(I recently finished reading Judges as part of my daily Bible reading, but then I listened to a sermon by Glenn Colley that pointed out something I had missed. I wanted to share that powerful point with each of you. You can listen to his sermon here.)
The book of Judges in the Old Testament describes a whirlwind life for the children of Israel. They were constantly rebelling against God, falling into servitude to their enemies, and calling on God for help. God would raise a judge that would deliver them from their affliction. Then the cycle would start all over again.
One of the most memorable judges that we read about in this book is named Deborah. She is typically well known because she is a female leader, but also because she was the earthly anchor that helped to lead the Israelite army to a victory over the army of the Canaanite king Jabin (with God being the ultimate anchor and reason for victory – Judges 4:4). After the victory, Deborah and Barak (the leader of the Israelite army) sang a song, which can be found in the entire chapter of Judges 5. A little over halfway through this song, there is a section that seems somewhat out of place. It has a negative sound to it, which doesn’t seem to fit into a song of rejoicing. Listen to what Deborah and Barak sang:
“‘Curse Meroz’ said the angel of the Lord, ‘Curse its inhabitants bitterly, because they did not come to the help of the Lord, to the help of the Lord against the mighty.” [Judges 5:23]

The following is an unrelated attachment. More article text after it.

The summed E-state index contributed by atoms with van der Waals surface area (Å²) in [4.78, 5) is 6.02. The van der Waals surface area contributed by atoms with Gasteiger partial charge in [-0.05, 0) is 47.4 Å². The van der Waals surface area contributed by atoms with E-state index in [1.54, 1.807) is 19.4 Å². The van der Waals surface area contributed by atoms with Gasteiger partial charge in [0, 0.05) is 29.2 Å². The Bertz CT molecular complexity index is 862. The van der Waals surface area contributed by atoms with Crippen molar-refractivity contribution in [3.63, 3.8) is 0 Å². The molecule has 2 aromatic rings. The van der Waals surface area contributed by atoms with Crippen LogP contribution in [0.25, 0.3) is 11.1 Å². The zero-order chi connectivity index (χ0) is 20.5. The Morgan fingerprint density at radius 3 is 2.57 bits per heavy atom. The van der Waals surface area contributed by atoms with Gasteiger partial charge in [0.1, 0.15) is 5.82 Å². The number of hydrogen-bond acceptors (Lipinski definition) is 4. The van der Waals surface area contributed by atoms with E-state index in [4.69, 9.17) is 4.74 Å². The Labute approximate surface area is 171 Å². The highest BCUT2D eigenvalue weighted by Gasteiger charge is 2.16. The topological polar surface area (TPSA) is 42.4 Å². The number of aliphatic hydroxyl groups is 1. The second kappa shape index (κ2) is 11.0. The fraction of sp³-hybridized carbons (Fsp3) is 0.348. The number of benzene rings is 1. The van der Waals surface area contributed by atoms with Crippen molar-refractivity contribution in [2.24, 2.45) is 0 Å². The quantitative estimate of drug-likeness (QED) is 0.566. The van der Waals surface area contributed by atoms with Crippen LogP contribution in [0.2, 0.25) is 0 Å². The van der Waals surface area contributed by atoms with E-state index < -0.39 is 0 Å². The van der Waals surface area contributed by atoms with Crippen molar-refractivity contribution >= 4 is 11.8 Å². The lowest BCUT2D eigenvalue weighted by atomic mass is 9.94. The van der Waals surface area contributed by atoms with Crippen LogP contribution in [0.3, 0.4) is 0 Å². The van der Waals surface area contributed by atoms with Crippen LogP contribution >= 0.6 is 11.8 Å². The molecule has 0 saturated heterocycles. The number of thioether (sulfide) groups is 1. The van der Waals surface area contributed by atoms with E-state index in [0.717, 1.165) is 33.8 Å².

There is really not anything known about the city or village or Meroz other than this one verse, and it doesn’t paint a pretty picture of them. From what this is saying, when Israel went to battle against the Canaanite army to free themselves, the city of Meroz decided to sit that one out. They figured they just needed to stand on the side and cheer instead of getting involved and helping. For that reason, all the citizens of that city were cursed.
That is such a small passage and a seemingly insignificant mention of a somewhat obscure city. But it holds great lessons for us that I think we are guilty of more than we want to admit.
First off, when it comes to our home congregation, how many of us seem to fall into the category of ‘seat warmer’? “You guys go do the work, and I’ll sit here just in case something else comes up that needs to be done.” Or maybe it’s “They have a talent for that kind of thing, so I’ll let them take care of it.” There is always a reason to not get involved. There is always an excuse that keeps us from helping out with the work on the congregation. If we aren’t careful, we will forever be cheerleaders on the sidelines and never get involved in the actual game.
But let’s take this a little broader. How is our participation in the universal sense of the Church? Do we look for opportunities to share the gospel with those we are around? Do we even think of ourselves as Christians outside of Sunday, and maybe on the occasional Wednesday night? Our lives are going smoothe, and there’s no reason to mess that up. We don’t look for those who are in need. We don’t help to evangelize. We are so wrapped up in our own lives that we miss the battle where we are needed.
Satan is a fierce and mighty enemy that is looking for lives to destroy (I Peter 5:8). Keep in mind that Matthew 12:30 says “He who is not with Me is against Me.” There is no middle ground. There is not sitting on the sideline. Either you are fighting with God, or you are fighting against Him. May it never be said of us that we “did not come to the help of the Lord, to the help of the Lord against the mighty.”